What does success look like for you as a voice talent?
Photo by Got Credit
I ask because as the VO Strategist I’ve been doing a lot of free 15-minute consults (click here to get yours) and the subject has come up quite a bit. Voice talents of all experience levels have been asking me to help them build a foundation, help with their marketing, get them to the next level, etc. When I ask them what success looks like for their voiceover business, I’ve noticed that it breaks down into one of four categories:
Hobby – they’re content to do voiceovers here and here. It’s often a college student, a film/TV/theatre actor looking to supplement their income, someone with a full-time job wanting to save up for that Disney vacation, or a retiree looking either for extra money or it brings them joy.
Part-Time – often they want to do voiceovers on nights & weekends or they want to downshift from a full-time job to a part-time job as they transition to doing voiceovers full-time.
Full-Time – let’s not kid anybody, there are literally thousands of people who want to do voiceovers full-time. They may be college grads, TV/theatre/film actors who are sick of the rat race, DJ’s who are having trouble finding work in the ever-shrinking world of radio, people who got laid-off or fired, retirees, or people who love cartoons & videos games.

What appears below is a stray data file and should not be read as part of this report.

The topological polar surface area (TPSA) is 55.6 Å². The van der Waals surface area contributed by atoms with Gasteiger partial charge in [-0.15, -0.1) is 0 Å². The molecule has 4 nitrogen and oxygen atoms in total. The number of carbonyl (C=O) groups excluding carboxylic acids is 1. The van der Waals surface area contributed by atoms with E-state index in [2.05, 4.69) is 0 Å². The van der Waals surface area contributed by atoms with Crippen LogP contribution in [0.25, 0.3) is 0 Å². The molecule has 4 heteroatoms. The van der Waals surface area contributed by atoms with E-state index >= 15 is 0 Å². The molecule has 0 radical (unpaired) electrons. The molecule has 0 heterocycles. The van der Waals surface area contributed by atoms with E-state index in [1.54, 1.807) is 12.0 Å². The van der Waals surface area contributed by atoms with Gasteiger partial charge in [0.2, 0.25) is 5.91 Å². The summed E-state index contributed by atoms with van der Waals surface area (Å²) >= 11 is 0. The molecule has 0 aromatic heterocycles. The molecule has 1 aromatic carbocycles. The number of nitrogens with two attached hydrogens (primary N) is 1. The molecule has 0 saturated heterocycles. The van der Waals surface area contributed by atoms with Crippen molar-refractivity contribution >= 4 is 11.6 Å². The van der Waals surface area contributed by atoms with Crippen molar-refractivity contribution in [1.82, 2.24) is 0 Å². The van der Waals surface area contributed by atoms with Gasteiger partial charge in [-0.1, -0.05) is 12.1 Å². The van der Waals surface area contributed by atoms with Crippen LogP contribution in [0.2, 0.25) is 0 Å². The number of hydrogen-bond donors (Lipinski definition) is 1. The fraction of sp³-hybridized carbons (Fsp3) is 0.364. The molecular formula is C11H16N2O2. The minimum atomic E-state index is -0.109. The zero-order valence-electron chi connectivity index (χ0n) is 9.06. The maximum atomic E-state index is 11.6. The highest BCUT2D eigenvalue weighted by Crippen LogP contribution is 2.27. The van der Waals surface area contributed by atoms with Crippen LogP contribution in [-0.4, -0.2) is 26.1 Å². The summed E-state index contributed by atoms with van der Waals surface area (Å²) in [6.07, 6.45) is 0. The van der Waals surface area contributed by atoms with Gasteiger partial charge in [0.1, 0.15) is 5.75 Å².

Lifestyle – these are folks who are ready to pack their bags and move to NYC or LA and immerse themselves in a boots-on-the-ground voiceover career striving to book agent-driven commercial, animation, or video game auditions.
All of these definitions of success in voiceovers is totally valid. Everyone’s life and financial situation as well as their individual ambitions are different and should be respected as long as they respect the voiceover industry and themselves (see my blog entry from last week).
TIP OF THE WEEK
How can you determine what success looks like for you in the voiceover industry?
Finances: how much money do you want to make, spend, and save in 2019? The more specific, realistic financial goals you set, the better your chances of being successful.
Genre: which genres do you want to train in, produce a demo, market, and build a strong revenue stream? Do those genres require an agent to get high-end auditions? Do you need to join SAG-AFTRA? Some genres require representation and union membership, others do not.
Logistics: do you want to do voiceovers as a hobby, part-time, full-time, or as a lifestyle? What are you willing to do to make it happen? Are you willing to move? Do you want to record from home, record at a remote studio, or some of both?
Regardless of how you define success in the voiceover industry; be professional, charge industry-standard rates, and be a good human.